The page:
Headquartered in Beijing, Xiaomi, a tech start-up co-founded by Lei Jun in 2010 and also known as China’s Apple, is well and truly on its way to become the next Internet giant after Baidu, Alibaba and Tencent (BAT). The former Google exec Hugo Barra worked for Xiaomi as VP Global for three years and left in Jan 2017.
When walking through the jungle of skyscrapers in Beijing, surrounded by the myriad lights of the city, you may feel shocked, simply by the scale and pace of modernisation happening here. What’s more, the modernisation has gone far beyond the borders of construction and infrastructure, and has ventured into a wide range of fields, including mobile and Internet. Mobile live broadcasting, another revolution in the mobile space, has unfolded itself at the speed of light.
Beijing CBD. Source: Flickr
In the age of “everyone is media”, a new lifestyle with exciting experiences has come into being, that is, free broadcasting – anytime, anywhere, and to anyone. This new lifestyle has expanded into vast and diverse markets, and is showing promising signs that it will shake up and shape all the existing social media platforms plus TV & broadcasting businesses.
Whether you watch football matches, attend music concerts, or go out for sightseeing trips, you will not feel content with posting photos and videos on existing social media platforms anymore. You want more – the power to fully express yourself, to share the excitements and the moments in real-time, and to report your news as it happens.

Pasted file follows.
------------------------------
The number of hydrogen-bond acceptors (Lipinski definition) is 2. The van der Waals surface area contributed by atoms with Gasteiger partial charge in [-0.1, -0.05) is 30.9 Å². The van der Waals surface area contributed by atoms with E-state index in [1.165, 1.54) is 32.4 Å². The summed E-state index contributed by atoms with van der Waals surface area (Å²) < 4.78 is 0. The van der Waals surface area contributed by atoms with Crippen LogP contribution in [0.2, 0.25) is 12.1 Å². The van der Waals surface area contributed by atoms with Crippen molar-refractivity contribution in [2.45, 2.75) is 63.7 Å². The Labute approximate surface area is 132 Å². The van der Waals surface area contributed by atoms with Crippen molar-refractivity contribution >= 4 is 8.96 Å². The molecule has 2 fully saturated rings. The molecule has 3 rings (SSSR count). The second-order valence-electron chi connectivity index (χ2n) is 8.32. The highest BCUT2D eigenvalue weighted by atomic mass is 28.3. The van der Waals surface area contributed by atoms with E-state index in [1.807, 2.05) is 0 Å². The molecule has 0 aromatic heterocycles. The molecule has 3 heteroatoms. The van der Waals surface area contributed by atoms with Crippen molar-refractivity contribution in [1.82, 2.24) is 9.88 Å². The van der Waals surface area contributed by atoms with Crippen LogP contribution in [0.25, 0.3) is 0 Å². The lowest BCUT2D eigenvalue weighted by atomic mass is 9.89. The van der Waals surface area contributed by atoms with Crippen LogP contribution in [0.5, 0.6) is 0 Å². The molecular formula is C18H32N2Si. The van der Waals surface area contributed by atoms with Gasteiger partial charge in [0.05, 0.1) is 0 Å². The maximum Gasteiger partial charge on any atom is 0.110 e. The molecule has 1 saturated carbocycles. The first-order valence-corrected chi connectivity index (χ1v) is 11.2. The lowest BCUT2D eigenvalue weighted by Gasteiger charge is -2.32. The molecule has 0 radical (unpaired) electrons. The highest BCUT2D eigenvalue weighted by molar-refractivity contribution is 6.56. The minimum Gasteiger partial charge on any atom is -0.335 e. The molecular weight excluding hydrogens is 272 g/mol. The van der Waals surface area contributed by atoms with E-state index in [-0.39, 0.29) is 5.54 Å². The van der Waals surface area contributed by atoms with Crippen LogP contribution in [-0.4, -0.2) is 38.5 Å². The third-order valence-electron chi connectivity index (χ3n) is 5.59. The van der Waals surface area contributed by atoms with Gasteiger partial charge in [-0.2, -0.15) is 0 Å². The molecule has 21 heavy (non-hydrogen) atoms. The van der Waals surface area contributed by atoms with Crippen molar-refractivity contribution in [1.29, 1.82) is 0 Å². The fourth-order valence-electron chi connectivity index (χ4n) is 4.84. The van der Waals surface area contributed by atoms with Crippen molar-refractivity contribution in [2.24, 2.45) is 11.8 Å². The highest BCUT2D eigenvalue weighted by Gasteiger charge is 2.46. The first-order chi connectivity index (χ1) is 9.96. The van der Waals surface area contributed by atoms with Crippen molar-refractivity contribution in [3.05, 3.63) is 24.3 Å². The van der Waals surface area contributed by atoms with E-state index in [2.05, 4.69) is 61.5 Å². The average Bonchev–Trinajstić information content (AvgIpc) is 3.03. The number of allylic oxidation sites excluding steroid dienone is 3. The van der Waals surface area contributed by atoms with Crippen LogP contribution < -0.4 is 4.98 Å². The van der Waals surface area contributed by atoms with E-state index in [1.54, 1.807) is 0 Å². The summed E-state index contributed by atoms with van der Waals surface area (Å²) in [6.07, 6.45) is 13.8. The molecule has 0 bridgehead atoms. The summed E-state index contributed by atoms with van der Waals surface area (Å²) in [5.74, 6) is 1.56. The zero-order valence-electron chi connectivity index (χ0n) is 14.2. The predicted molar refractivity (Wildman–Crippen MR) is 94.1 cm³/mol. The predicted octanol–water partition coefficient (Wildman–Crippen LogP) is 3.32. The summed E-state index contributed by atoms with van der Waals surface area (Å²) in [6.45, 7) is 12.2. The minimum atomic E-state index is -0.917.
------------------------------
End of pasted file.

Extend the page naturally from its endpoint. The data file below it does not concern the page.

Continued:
Now, a company based in Beijing, known as Beijing Wali Network Technology, has turned this idea into reality by developing an application called Mi Live. This App has it all: social, mobile, live (i.e, real-time video streaming), and, best of all, it’s free. Mi Live would have not gone live without receiving serial investments led by Lei Jun, who made an initial offer in 2009.
Below I’d like to shed some light on how mobile live broadcasting works and why it works based on my knowledge and experiences.
“Mobile Live Broadcasting” vs “TV Live Broadcasting”
When I started my career at Tianjin TV in 1997, live broadcasting was TV station’s privilege, and was carried out by a dedicated department. It involves using equipment such as microwave transceivers – with the size and weight of PCs back then. Twenty years later, everyone can do live broadcasting, on their palms, by using a smartphone.
Mobile live broadcasting (MLB) uses “smartphones” as opposed to “professional video cameras and TVs” for sending and receiving streaming video in real-time. Instead of using dedicated TV networks, mobile live broadcasting leverages the internet as its transmission network provided by telecom carriers such as “AT&T and Verizon” in the US, “Telstra and Optus” in Australia, “China Mobile, China Telecom and China Unicom” in China, and “Airtel and Vodafone” in India.
While a TV broadcasting network is centralised, a mobile live broadcasting network is distributed in nature – thanks to the Internet. A mobile App such as “Mi live” empowers anyone to broadcast from anywhere – not confined to a particular region or country. In addition, mobile live broadcasting is interactive – giving people the power and the freedom to comment, to like, to follow, and to tip (sending virtual gifts which can be redeemed later).